A gateway to Europe, and a thriving investment destination in its own right, what should you know about setting up a business in Poland?
After emerging from the Soviet bloc in the early 1990s, Poland’s transition to market economy, and prominent member of the European business community, was swift. Now considered one of Central Europe’s financial success stories, Poland’s economic achievements continue to impress: in 2017, Poland’s GDP growth rate was estimated at 4.6%, with forecasts for 2018, set at a similarly impressive 4.2%.
Unsurprisingly, Poland’s sustained economic success has attracted entrepreneurs from across the industrial landscape, and the world. Like any popular destination however, getting the most out of Poland means getting to know the business environment, and becoming familiar with the logistical and administrative challenges that organisations face.
With that in mind, let’s take a look at some of the key considerations of Poland’s business set-up process…
Registration of a business in Poland
While business registration in Poland isn’t overly complicated, it’s no less important than any other major international destination. After you’ve decided on the legal structure your business will assume (LLC being the most common option for foreign investors), the subsequent registration process involves:
- Articles of Association: Prospective business in Poland must prepare Articles of Association before registration. These documents include information like business name, business activities, and minimum share capital (PLN 5,000 for an LLC).
- Premises: All businesses in Poland are required to have a registered office in the country.
- Polish Court Register: The most important step in Poland’s registration process is entry into the National Court Register – after which REGON (Statistical) and NIP (tax identification) numbers can be issued.
- Social Insurance: Businesses must identify themselves to the ZUS (Social Insurance Institution) in order to make social insurance payments.
- Bank Account: All businesses in Poland must have an in-country bank account
- VAT: Once entered onto the National Court Register, businesses must file an application to register as a VAT payer.
Poland offers businesses setting up in the country a number of incentives drawn from domestic and EU sources – so it’s certainly worth exploring the options available to you. Specific initiatives include:
- Government grants: The Polish government has a grant programme in place for investments in specific sectors. Qualification for grants is based on factors such as job creation, business location, and investment expenditure.
- Special Economic Zones: Poland hosts 14 Special Economic Zones (SEZ), which offer eligible businesses tax incentives – ranging from 15-50%.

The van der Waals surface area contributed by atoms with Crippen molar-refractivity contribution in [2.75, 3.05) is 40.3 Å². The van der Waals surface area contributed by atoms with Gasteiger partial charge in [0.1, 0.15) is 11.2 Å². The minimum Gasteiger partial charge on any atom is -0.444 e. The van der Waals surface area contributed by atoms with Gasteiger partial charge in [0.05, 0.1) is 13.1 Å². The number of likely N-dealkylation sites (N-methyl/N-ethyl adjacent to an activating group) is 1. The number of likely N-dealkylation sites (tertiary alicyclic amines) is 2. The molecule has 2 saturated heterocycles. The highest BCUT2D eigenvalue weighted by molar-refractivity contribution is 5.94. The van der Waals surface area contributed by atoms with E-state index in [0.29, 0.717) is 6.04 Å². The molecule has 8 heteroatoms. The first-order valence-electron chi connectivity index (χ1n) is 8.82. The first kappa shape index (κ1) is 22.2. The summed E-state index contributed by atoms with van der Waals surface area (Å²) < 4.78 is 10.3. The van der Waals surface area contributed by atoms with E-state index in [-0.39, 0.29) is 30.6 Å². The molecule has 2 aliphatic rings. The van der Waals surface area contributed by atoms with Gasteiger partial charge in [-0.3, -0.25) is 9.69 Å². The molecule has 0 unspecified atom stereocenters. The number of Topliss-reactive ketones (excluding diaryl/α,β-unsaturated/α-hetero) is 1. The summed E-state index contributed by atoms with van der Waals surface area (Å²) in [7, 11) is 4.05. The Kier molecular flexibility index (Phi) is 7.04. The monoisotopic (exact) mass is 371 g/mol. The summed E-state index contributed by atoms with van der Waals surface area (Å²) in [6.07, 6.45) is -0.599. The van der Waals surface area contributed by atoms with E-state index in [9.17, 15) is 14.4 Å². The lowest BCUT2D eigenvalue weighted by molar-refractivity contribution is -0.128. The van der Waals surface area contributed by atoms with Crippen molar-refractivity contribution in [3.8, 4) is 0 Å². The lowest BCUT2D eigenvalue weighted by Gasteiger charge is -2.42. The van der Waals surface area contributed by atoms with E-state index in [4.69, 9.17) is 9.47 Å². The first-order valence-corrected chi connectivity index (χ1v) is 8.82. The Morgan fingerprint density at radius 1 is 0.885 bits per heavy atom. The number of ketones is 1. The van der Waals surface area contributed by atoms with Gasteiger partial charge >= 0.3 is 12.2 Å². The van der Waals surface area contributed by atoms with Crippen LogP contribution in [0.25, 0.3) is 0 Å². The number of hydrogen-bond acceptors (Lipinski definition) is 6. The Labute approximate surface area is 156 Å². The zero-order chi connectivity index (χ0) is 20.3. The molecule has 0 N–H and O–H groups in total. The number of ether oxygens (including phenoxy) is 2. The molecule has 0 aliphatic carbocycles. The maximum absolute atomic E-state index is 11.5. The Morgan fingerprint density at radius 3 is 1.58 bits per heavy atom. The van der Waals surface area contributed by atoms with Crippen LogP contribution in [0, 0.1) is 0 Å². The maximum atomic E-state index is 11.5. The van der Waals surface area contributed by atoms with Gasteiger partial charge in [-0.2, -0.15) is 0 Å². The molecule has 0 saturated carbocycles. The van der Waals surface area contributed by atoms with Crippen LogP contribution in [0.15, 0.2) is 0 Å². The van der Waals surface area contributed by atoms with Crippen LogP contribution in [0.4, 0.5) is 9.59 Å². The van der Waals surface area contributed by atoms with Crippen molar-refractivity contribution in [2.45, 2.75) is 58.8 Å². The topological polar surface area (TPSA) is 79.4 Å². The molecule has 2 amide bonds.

- Research & Development: To stimulate investment in the R&D sector, Poland offers businesses engaged in qualifying activities a range of grants and tax incentives.
Tax & Social Security
Income tax: Income tax in Poland is progressive, and charged at rates of 18% on earnings up to PLN 85,528, and 32% on earnings over that amount.
Social security: A range of is required in Poland, including pension, illness, disability, and unemployment benefits. Social security contributions are made by both employers and employees, and charged a variety of rates. Total contributions may range from 19.21% – 23.91%.
Foreign businesses unfamiliar with Poland’s tax legislation may wish to outsource their payroll to take advantage of pre-packaged compliance expertise – at least until they get up and running.
Recruitment & Mobilisation
Setting up in Poland will mean having to hire local employees, mobilise employees from their home location – or some combination of the two. Fortunately, Poland’s labour force is amongst the most skilled in Europe, with high levels of English proficiency and an abundance of expertise in science, IT and engineering fields.
On the other hand, businesses which need to mobilise employees to work in Poland during set-up and beyond should be aware of the country’s immigration regulations. Poland is an EU member-state, so employees from other EU states may come to work in the country with minimal restriction. Employees from outside the EU will, however, need to obtain a visa.
Poland is a developed and prosperous nation, which means living and working in the country shouldn’t be too daunting. Poland’s capital, Warsaw, is a metropolitan and multicultural urban centre with plenty of desirable residential areas, modern amenities and luxuries, and children’s education options.
Author Bio: Graham McKechnie
Graham McKechnie is activpayroll’s Global Tax Director. With 25 years’ professional experience, Graham works with employee populations all over the world to deliver insight and advice on a range of global mobility concerns, including immigration, employment law, income tax, social security and payroll. Graham had held positions in both the public and private sectors, with roles at HMRC, the Royal Bank of Scotland, PWC, and Deloitte.